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USA and South Africa are the last

Original post made by jrm, Vista Grande Elementary School, on Mar 15, 2010

Think it can't happen to you? Putting off diagnostic procedures right now because your deductable is huge before insurance kicks in?
I am putting it out there that we need to act now and support a revision to our system. I am challenging other savvy healthcare execs in Danville to contribute candidly to this thread about their global experience with gov't run systems. Folks, everyone else within industrialized economic systems on this planet does it this way
and I want to help you understand the end of the day it is so unfair we are robbed of true "liberty" given our family legacy assets will ultimately be tranferred to providing care to a loved one at the end of their disease. The USA and South Africa are the only ones left....please listen to me and others in my business, if they have the vision and concern to speak out.

Comments (4)

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Posted by Underinsured!
a resident of Danville
on Mar 17, 2010 at 2:53 pm

Anyone who hasn't seen it should watch "Sicko" - very informative, objective look at government healthcare. I pay a fortune for my family's insurance (self-employed), however, we often have to skip routine "well checks" because the deductible is just too high. It doesn't have to be like this!!

Remember, insurance companies have huge financial stakes with keeping everything privatized...they are pros at using scare tactics and political payoffs to prevent any kind of reform!

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Posted by Grandma
a resident of Danville
on Mar 19, 2010 at 12:41 am

We do need healthcare reform and "yes" insurance is expensive but we do not need the government to run our healthcare either. Insurance companies should be forced to take patients with pre-existing conditions and if insurance companies could sell across state lines they could be more competitive. Also, we need tort reform. Obamacare wants us to pay for abortions and college loans! Yes, they are in the bill! Obama is cutting Medicare by $500B while adding more patients which means rationing to our seniors. Doctor's fees will be cut by 21% and hospital reimbursements for Medicare patients will be cut $1.3B so thousands of doctors and hospitals as well as hospices, and clinics will refuse to treat or take Medicare patients. If you have elderly parents or are a senior this should interest you!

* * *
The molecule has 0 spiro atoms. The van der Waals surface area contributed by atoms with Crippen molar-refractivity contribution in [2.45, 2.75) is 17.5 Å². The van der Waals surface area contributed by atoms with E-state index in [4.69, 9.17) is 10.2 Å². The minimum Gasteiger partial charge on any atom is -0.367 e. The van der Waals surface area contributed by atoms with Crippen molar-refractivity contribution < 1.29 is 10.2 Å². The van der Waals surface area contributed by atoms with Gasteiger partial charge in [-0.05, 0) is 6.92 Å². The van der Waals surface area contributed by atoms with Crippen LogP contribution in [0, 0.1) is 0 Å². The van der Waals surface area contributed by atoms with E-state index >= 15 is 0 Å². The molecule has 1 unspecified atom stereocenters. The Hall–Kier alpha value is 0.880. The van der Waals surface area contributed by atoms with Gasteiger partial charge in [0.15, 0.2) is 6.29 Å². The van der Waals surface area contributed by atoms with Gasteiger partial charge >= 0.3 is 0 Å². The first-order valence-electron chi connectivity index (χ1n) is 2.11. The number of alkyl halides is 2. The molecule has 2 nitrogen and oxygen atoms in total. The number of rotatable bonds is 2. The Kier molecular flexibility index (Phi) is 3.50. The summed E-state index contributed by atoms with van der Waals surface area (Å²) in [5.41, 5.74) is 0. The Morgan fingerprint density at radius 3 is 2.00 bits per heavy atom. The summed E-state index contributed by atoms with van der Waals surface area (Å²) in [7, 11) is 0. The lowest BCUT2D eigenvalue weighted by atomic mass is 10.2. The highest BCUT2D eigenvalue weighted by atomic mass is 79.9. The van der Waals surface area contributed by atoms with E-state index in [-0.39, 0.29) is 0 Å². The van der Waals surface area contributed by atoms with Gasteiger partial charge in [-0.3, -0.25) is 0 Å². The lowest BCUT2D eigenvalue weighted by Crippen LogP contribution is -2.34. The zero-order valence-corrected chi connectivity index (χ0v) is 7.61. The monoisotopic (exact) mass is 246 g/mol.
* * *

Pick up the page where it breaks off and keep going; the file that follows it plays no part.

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Posted by askidoo
a resident of Alamo
on Mar 19, 2010 at 12:43 pm

I have actually lived under not one but two other countries health care systems. They were and remain awful with wait times, lack of care and even relatives providing care to hospital patients when the staffs went on strike! Improvements are always underfunded and behind the times. Routine procedures done in the USA are not routine there - down to having to buy your own vaccinations (meds and needles) for children and finding someone to give the shot or have long wait times at clinics (understaffed with low paid doctors). In addition, remember it was in the news quite a lot, in Europe several years back when temperatures hit 100, even in Britain, thousands of hospital patients died because their governments had not invested in updating hospitals to have air conditioning, nor even ice making machines!, and the patients died. I do not want that to happen here and we have a good example of that already under the VA system and what happened at Walter Reed. Sicko never mentioned those things. The writer thinks it is better elsewhere because he has heard promotional material not reality.